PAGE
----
By Blogger Mad Hatter, at 9:14 PM  
  • I disagree with both assessments her. Unlike Mad Hatter, I am a quintessential idealist, but I also have a practical side. Arbitrista is wrong that the supposedly entrenched differences between Obama's supporters and Clinton's supporters don't matter. Mad Hatter is wrong to think this process is inevitable, although there are structural factors that for this process onto candidates.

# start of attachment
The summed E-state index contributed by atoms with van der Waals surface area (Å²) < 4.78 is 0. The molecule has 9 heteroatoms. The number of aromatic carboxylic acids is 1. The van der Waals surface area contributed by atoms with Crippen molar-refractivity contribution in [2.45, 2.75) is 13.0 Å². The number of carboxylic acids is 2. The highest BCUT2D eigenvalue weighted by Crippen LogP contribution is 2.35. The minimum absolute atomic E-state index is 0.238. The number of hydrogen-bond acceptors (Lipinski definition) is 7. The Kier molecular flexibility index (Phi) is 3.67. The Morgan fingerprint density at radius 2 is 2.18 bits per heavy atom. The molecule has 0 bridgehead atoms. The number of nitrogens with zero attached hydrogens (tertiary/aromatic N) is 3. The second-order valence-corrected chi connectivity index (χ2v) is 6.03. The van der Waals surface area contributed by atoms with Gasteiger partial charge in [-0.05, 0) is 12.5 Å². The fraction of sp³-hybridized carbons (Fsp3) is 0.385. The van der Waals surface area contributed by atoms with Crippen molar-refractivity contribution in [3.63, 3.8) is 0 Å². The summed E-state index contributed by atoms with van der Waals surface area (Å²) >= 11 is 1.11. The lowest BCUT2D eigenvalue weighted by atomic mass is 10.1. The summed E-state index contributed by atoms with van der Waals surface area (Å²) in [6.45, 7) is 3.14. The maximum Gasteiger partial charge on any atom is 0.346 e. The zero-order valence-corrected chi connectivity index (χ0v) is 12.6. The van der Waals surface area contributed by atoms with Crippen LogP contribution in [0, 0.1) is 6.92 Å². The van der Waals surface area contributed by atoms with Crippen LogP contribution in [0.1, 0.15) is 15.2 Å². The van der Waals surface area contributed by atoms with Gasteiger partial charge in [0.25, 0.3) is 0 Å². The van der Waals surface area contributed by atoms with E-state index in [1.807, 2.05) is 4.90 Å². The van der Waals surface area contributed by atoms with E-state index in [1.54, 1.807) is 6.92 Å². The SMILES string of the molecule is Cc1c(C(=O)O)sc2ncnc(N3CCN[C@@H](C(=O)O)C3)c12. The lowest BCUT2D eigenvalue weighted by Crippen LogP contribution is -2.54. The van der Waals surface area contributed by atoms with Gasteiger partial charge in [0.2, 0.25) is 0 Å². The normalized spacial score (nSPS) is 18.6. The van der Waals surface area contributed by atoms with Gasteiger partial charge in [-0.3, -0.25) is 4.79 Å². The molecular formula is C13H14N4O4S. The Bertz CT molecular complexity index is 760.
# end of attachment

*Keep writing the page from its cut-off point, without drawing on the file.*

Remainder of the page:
I have said to my colleagues that this is a different kind of election than previous elections. Arbitrasta said a little while ago that politics should be about policy, and the personal like-ability of the candidates should be secondary, or even irrelevant. The problem here is that for too long we have treated politics like a business, and government as a corporation. In such a model, a candidate's experience and policies matter most, their personality matters little or not at all. Obama's showing that this model - government as corporation - is very limited. Politics proceeds in three phases: First, the personal connection between the voter and the candidate - what we call charisma or like-ability. Second, the personal connections between the candidate's supporters - what we call community. Finally, the product is good legislation, once the supporters are mobilized and the candidate wins the most votes. You should not cut out the first two elements and focus solely on policy differences, yet that is precisely what politics has been about for the past 40 years. Politics should be an expression of the community, with government policy constituting a partnership between the government and the community.